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Eugene Levy, Sarah Polley, Jean Chretien, the two Michaels among guests at Biden gala dinner


Eugene Levy? Check. Sarah Polley? Check. Jean Chretien? Check.

These are just a few of the guests confirmed to attend Friday night’s gala dinner with U.S. President Joe Biden, hosted by Prime Minister Justin Trudeau and his wife Sophie Gregoire Trudeau at the Canadian Aviation and Space Museum in Ottawa.

The gala is set to welcome a plethora of notable people, and include several performances to go along with a very Canadian dinner.

Perhaps the most famous people on the guest list not named Trudeau or Biden are Canadian film and television icon Eugene Levy—star of the wildly popular “Schitt’s Creek” and Toronto’s very own Sarah Polley, who recently took home Oscar gold at Hollywood’s biggest night for her film “Women Talking.”

Two former Canadian prime ministers—Jean Chretien and Joe Clark—as well as every major opposition party leader will attend. Multiple former U.S. ambassadors to Canada and Canadian ambassadors to the U.S., as well as all of cabinet were invited, however, not all of them can make it.

The two Michaels, Kovrig and Spavor, are also both invited guests to the gala and to Biden’s afternoon address to Parliament, CTV News has confirmed. The two men were imprisoned in China from 2018 to 2021.

Diana Matheson, Canadian soccer player, Olympic bronze medalist and CEO of Project 8 will be there, along with actors Charles Lafortune, Mark Critch (“Son of a Critch” and “This Hour Has 22 Minutes”), Gabriel LaBelle (“The Fabelmans”), Oscar winning directors Ben Proudfoot and Daniel Roher, TIFF CEO Cameron Bailey and President of the Motion Picture Association of Canada Wendy Noss.

Toronto’s Eric McCormack, best known for playing Will on the seminal TV series “Will and Grace,” will also be in attendance. In a 2012 interview with “Meet the Press,” Biden described “Will and Grace” as having done “more to educate the American public (about LGBTQ2S+ people) than almost anything anybody has ever done.”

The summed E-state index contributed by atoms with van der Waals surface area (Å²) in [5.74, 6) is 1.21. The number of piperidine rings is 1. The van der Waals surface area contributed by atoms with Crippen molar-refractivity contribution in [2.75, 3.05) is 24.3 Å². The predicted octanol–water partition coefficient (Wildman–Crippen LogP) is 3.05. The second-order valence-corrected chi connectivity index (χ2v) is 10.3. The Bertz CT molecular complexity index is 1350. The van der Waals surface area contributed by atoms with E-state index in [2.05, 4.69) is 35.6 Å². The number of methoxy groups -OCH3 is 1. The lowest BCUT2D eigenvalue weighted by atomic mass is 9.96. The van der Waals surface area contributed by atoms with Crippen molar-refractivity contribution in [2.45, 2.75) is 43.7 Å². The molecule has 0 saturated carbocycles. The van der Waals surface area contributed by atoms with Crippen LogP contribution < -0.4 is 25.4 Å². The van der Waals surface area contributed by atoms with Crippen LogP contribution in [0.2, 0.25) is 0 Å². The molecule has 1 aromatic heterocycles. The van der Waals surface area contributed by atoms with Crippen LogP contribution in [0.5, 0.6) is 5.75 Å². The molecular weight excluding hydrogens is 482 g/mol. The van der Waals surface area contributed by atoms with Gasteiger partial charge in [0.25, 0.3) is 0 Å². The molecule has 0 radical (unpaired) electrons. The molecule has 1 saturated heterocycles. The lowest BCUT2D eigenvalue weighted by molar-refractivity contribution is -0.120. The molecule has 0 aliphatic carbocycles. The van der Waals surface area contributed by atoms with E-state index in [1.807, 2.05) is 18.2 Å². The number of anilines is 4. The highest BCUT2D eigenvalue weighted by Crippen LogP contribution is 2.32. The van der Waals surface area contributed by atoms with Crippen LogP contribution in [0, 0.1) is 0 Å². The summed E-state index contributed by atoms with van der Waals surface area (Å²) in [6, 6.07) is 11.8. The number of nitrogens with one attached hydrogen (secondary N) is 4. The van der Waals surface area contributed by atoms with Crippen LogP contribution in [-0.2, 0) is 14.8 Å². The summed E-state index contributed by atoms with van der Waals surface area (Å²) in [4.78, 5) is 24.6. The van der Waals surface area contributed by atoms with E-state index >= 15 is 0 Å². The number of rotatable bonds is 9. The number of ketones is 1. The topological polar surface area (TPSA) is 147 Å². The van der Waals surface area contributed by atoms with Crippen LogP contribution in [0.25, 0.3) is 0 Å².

Montreal natives and solo artists Charlotte Cardin and Gregory Charles will attend, as well as Great Big Sea’s Alan Doyle. Doyle and Cardin are also set to perform before and after dinner service, respectively.

As guests arrive, they will be treated to performances from Métis Jiggers Jaime Morse, Riley McKenzie and Jacob McKenzie—the same group that performed at Trudeau’s first swearing in ceremony at Rideau Hall when he became prime minister in 2015. Inuit throat singers Grace Metuq and Tia Qaqaqsiq, Algonquin drum group Eagle River from Kitigan Zibi and Barrier Lake, Que., featuring Yancey Thusky, Jordon Jacko, Awema Tendesi and Steve Wawtie as well as guitarist and pianist Tyler Shaw are also set to perform during reception.

Indigenous Elder Claudette Commanda, an Algonquin Anishinaabe from the Kitigan Zibi Anishinabeg First Nation, will lead a prayer and blessing after the arrival of Trudeau, Biden, Gov. Gen. Mary Simon and their spouses.

Chief NAFTA negotiator Steve Verheul will be there, and all members of the prime minister’s NAFTA Advisory Council were invited, however some cannot attend. Jeffrey Remedios, CEO of Universal Music Canada will also be in the building.

Other notable guests include:

  • Michelle Douglas, Canadian human rights activist
  • Helen Kennedy, Executive Director of Egale Canada
  • Doug Kerr, Executive Director of Dignity Network Canada
  • Lana Payne, President of UNIFOR
  • Linda Silas, President of Canadian Federation of Nurses Unions
  • Nathalie Provost, PolySeSouvient
  • Marissa West, CEO of GM Canada
  • Tim Murphy, Chair of Detroit-Windsor Bridge Commission
  • Joanna Griffiths, CEO of Knix
  • Patricia Gauthier, CEO of Moderna
  • Kimahli Powell, CEO of Rainbow Railroad




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